No lead safe as Crew's 'pen can't stop Nats

No lead safe as Crew's 'pen can't stop Nats

No lead safe as Crew's 'pen can't stop Nats
MILWAUKEE -- Former Brewers manager Ken Macha learned from Whitey Herzog that to be a successful skipper in the Major Leagues, you need a good sense of humor and a good bullpen.

At the moment, the current Brewers manager has neither.

Ron Roenicke watched his relief corps squander a four-run lead in the eighth inning and a two-run lead in the ninth before Jose Veras surrendered two more runs in the 11th inning of Sunday's 11-10 Brewers loss to the Nationals.

It was as crushing a loss as the Brewers have absorbed all season, considering they had received 5 2/3 promising innings from 26-year-old Mark Rogers, who made his first Major League start in nearly two years as a replacement for the departed Zack Greinke. Rogers exited in line for his first Major League win.

The Brewers entered the eighth inning with a 7-3 lead and entered the ninth leading, 9-7, after back-to-back home runs by Norichika Aoki and Carlos Gomez.

And yet they lost.

"Inexplicable," said John Axford, the former closer who was right in the middle of Sunday's letdown. "It's tough to describe what's happening."

Michael Morse accounted for the Nationals' final four runs, belting a tying two-run home run in the ninth inning and a go-ahead two run double in the 11th. But each of the Nationals' final three rallies began with a walk, a maddening problem for a Brewers bullpen that was supposed to be one of the team's strengths.

Sunday's game instead extended a terrible stretch for Brewers relievers, who squandered leads in all three games at Philadelphia last week in a sweep that pushed the team toward trading Greinke to the Angels for prospects.

Francisco Rodriguez suffered two blown saves in the Phillies series and was bumped from the closer's role at the start of this homestand. He inherited a 7-3 lead on Sunday and recorded only one out. Rodriguez walked the first batter he faced, surrendered a home run on a curveball to Roger Bernadina and then a single to the No. 8 hitter, prompting a call for Axford. He fared only marginally better, allowing a sharp double to the first batter he faced, followed by a run-scoring groundout and a wild pitch that scored the tying run.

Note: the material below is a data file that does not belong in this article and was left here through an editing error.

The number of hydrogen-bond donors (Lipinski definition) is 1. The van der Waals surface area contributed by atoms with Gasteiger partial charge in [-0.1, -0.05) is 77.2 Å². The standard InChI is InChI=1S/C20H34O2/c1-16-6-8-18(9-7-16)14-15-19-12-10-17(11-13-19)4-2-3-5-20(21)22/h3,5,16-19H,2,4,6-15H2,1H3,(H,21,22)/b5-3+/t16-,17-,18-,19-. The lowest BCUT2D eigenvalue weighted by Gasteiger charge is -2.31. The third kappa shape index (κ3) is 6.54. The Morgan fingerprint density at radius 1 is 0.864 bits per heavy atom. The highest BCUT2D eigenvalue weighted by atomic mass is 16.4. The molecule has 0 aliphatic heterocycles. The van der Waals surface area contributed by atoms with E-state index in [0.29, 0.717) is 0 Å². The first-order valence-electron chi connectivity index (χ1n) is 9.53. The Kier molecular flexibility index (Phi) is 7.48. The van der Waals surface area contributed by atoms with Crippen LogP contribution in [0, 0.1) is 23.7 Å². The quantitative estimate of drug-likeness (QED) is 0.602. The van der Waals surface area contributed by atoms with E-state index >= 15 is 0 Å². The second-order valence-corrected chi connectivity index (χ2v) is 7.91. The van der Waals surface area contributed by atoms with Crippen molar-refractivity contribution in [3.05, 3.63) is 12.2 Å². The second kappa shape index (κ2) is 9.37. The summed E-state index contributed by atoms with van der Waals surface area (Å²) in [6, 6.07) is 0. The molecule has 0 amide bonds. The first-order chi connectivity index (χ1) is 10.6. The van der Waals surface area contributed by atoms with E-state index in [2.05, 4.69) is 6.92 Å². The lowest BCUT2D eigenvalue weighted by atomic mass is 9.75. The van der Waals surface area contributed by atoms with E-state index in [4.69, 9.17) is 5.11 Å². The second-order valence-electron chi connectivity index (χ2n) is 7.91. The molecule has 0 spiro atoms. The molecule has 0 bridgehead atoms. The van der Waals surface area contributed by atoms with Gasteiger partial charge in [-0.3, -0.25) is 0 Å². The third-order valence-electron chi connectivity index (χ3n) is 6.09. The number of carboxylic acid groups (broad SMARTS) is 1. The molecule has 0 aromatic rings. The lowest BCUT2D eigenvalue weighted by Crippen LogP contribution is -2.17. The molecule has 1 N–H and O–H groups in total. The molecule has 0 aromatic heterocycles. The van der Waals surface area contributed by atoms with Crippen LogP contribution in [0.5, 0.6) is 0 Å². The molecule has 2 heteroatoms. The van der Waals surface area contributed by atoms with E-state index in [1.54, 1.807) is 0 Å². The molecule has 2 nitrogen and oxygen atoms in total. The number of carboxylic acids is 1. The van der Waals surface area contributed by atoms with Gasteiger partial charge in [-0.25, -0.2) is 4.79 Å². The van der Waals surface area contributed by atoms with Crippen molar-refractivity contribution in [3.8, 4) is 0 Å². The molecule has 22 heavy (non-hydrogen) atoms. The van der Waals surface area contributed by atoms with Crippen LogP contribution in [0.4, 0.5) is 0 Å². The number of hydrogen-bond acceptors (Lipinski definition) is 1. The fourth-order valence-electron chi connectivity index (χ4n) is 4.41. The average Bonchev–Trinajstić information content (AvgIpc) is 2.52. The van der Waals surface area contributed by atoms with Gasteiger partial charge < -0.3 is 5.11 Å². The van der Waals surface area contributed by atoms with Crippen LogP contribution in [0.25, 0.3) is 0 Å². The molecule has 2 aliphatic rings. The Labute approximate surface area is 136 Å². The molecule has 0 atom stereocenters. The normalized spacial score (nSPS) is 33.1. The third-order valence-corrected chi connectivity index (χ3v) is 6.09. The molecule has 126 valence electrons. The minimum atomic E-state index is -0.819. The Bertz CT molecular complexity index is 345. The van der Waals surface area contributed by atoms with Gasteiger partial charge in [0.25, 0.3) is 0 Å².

Aoki and Gomez hit back-to-back home runs in the bottom of the eighth to provide another Brewers lead, this time 9-7, and again it slipped away. Axford walked Mark DeRosa after being ahead in the count, 1-2, then surrendered a home run on an 0-2 pitch to Morse that hugged the right-field foul line.

For the record, Axford could be saddled with only one blown save. The Brewers have 20 of them this season, worst in the Majors.

Veras pitched a scoreless 10th inning but could not replicate that success in the 11th, allowing two walks and three hits, including Morse's two-run double.

Corey Hart homered in the 11th for the Brewers, but Nationals closer Tyler Clippard logged his 20th save.

"You never know until the last out," Morse said. "We just kept battling. It was a tough game for both teams, and it seemed like it was a boxing match -- just kept going back and forth, back and forth. We just hung in there and came out on top."

Axford struggled to describe the Brewers bullpen's failures, "especially after the run we had last year, mainly between 'Frankie' and myself. We had discussions throughout the year, trying to maybe pull answers from each other to see what's going on, and we can't explain it.

"Maybe it is just a domino effect right now. Last year, when things were going great, they just kept going. When someone stepped in a hole, we pulled them right out of it. ... Right now, it seems like if someone steps in that hole, we're digging it even deeper for them and we're all jumping in. It's not really working out."

This Brewers bullpen is the team's worst since 2006, when 23 men threw a pitch in relief for Milwaukee, including the likes of Joe Winkelsas, who was working as a trash collector before giving baseball another shot, and Chris Demaria, Chris Mabeus and Allan Simpson. None of those players appeared in the Majors again.

That '06 bullpen combined for a 5.03 ERA, worst in the National League. After combining to surrender nine Nationals runs in 5 1/3 innings on Sunday, this year's bullpen has a 4.80 ERA. Brewers relievers entered Sunday ranked 27th in the Majors in walks allowed, 28th in relief ERA, 29th in batting average against and worst in blown saves.

Now, the Brewers are making changes.

They added veteran Minor Leaguer Jim Henderson to the mix on Thursday and he delivered three scoreless outings during the Nationals series, including a one-out stint on Sunday that bailed Rogers out of a sixth-inning jam. Another new arm will be in uniform by Monday, when the Brewers continue their homestand against the rebuilding Astros.

Rogers will get another chance to pitch for the Brewers next weekend in St. Louis. He got off to a shaky start on Sunday when Steve Lombardozzi led off the game with a home run, but the right-hander settled in to pitch 5 2/3 innings, allowing two runs on six hits, with one walk and seven strikeouts.

Rickie Weeks homered off Nationals starter Gio Gonzalez to pad Rogers' lead. It did not last.

"It's hard to get too negative about the end results of the game when I think about what he did, and I think about what the offense did, which was really good," Roenicke said. "We battled to the end. We just didn't pitch well out of the bullpen again."

Adam McCalvy is a reporter for Read his blog, Brew Beat, and follow him on Twitter at @AdamMcCalvy. This story was not subject to the approval of Major League Baseball or its clubs.